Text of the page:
Seminar: André Nadler

A New Direction for Photo-chemical Approaches in Cell Biology

Date:
29 September 2016 13:00 hrs. - 14:00 hrs.
Location:
Figdor Lecture Theatre, 8th floor RIMLS Building, Geert Grooteplein 26-28, route 289
Title:
A New Direction for Photo-chemical Approaches in Cell Biology
Speaker(s):

André Nadler, Max Planck Institute of Molecular Cell Biology and Genetics, Dresden, Germany

Host(s):

Geert van den Bogaart, Dept. of Tumor Immunology, RIMLS

29-09-2016 13:00:0029-09-2016 14:00:00Europe/AmsterdamA New Direction for Photo-chemical Approaches in Cell Biology Figdor Lecture Theatre, 8th floor RIMLS Building, Geert Grooteplein 26-28, route 289Rimlsrimls@radboudumc.nl

Remarks / more information:

undefinedundefinedCell Biology on a molecular level is still predominantly a discipline dealing with proteins and nucleic acids. We know that small molecules are important – but detailed mechanistic studies to elucidate their involvement in cellular processes besides their housekeeping function in metabolism are rare. Even more striking, a disproportionate number of studies analyze a selected subset of molecules – the stars of the trade that are apparently involved in most cellular processes (PIP2 is a good example). It is unlikely – to say the least – that this extremely focused scientific attention is representative of the cellular reality and more likely that we are simply looking at a too small part of the picture.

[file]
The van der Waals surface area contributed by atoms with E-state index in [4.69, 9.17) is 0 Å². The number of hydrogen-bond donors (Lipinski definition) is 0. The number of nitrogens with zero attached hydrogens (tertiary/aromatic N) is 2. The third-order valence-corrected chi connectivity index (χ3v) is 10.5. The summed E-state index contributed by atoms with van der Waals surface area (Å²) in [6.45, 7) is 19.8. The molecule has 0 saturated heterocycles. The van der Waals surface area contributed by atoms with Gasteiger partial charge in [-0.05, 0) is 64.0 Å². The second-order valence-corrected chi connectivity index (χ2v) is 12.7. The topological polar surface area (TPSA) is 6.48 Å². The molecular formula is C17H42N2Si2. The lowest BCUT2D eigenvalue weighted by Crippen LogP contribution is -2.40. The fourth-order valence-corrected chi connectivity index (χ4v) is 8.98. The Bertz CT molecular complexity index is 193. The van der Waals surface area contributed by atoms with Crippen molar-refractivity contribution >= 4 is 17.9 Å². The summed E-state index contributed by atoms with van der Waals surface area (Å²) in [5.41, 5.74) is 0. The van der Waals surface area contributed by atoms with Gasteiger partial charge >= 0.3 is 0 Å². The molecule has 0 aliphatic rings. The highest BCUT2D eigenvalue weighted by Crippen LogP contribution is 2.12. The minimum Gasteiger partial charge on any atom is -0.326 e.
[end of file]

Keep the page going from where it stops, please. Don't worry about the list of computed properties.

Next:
The reason for this unsatisfactory situation is an observation problem. Small molecules usually cannot be visualized by fluorescence microscopy and their levels are notoriously difficult to alter on a subcellular level. Our lab focuses on developing photochemical probes and genetically encoded biosensors to provide a methodological platform that allows studying small molecule (particularly lipid) involvement in cellular signaling circuits. We aim at modulating and monitoring intracellular small molecule concentration on millisecond timescales to open an avenue for analyzing fast cellular processes with unprecedented precision. We use a highly interdisciplinary approach, combining organic chemistry, biochemistry and cell biology. We develop synthetic methods for boosting the available reservoir of photo-caged second messengers and develop new caging groups that target photoactivatable probes to distinct subcellular sites.[1] Our new tools are ultimately employed to study small molecule involvement in cell motility and cell polarity.

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Key publication:

  • Exclusive photorelease of signalling lipids at the plasma membrane. Nat Commun.;6:10056, 2015

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